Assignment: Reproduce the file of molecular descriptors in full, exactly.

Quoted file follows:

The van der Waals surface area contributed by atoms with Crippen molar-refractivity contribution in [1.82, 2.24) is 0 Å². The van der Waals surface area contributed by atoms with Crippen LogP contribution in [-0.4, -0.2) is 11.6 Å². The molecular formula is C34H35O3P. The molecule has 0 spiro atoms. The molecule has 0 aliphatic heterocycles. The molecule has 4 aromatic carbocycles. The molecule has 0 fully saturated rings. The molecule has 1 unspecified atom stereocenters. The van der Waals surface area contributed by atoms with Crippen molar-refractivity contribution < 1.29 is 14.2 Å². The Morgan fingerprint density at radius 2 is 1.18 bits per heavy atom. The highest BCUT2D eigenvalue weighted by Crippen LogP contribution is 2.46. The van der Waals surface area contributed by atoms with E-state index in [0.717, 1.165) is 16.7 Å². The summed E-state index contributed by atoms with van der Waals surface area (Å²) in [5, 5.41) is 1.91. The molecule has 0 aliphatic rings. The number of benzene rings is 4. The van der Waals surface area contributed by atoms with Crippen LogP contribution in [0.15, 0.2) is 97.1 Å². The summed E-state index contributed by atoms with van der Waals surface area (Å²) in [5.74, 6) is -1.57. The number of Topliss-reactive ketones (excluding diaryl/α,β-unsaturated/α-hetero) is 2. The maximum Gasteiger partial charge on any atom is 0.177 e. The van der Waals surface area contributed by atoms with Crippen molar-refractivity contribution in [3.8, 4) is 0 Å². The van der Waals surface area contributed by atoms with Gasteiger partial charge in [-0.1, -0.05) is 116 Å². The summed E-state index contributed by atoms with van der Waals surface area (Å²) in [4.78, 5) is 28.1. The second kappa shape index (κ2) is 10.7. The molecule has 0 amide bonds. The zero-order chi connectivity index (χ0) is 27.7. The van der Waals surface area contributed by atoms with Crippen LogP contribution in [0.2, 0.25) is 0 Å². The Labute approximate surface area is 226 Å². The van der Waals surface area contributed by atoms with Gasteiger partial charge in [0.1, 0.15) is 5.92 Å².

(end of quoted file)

The van der Waals surface area contributed by atoms with Crippen molar-refractivity contribution in [1.82, 2.24) is 0 Å². The van der Waals surface area contributed by atoms with Crippen LogP contribution in [-0.4, -0.2) is 11.6 Å². The molecular formula is C34H35O3P. The molecule has 0 spiro atoms. The molecule has 0 aliphatic heterocycles. The molecule has 4 aromatic carbocycles. The molecule has 0 fully saturated rings. The molecule has 1 unspecified atom stereocenters. The van der Waals surface area contributed by atoms with Crippen molar-refractivity contribution < 1.29 is 14.2 Å². The Morgan fingerprint density at radius 2 is 1.18 bits per heavy atom. The highest BCUT2D eigenvalue weighted by Crippen LogP contribution is 2.46. The van der Waals surface area contributed by atoms with E-state index in [0.717, 1.165) is 16.7 Å². The summed E-state index contributed by atoms with van der Waals surface area (Å²) in [5, 5.41) is 1.91. The molecule has 0 aliphatic rings. The number of benzene rings is 4. The van der Waals surface area contributed by atoms with Crippen LogP contribution in [0.15, 0.2) is 97.1 Å². The summed E-state index contributed by atoms with van der Waals surface area (Å²) in [5.74, 6) is -1.57. The number of Topliss-reactive ketones (excluding diaryl/α,β-unsaturated/α-hetero) is 2. The maximum Gasteiger partial charge on any atom is 0.177 e. The van der Waals surface area contributed by atoms with Crippen molar-refractivity contribution in [3.8, 4) is 0 Å². The van der Waals surface area contributed by atoms with Gasteiger partial charge in [-0.1, -0.05) is 116 Å². The summed E-state index contributed by atoms with van der Waals surface area (Å²) in [4.78, 5) is 28.1. The second kappa shape index (κ2) is 10.7. The molecule has 0 amide bonds. The zero-order chi connectivity index (χ0) is 27.7. The van der Waals surface area contributed by atoms with Crippen LogP contribution in [0.2, 0.25) is 0 Å². The Labute approximate surface area is 226 Å². The van der Waals surface area contributed by atoms with Gasteiger partial charge in [0.1, 0.15) is 5.92 Å².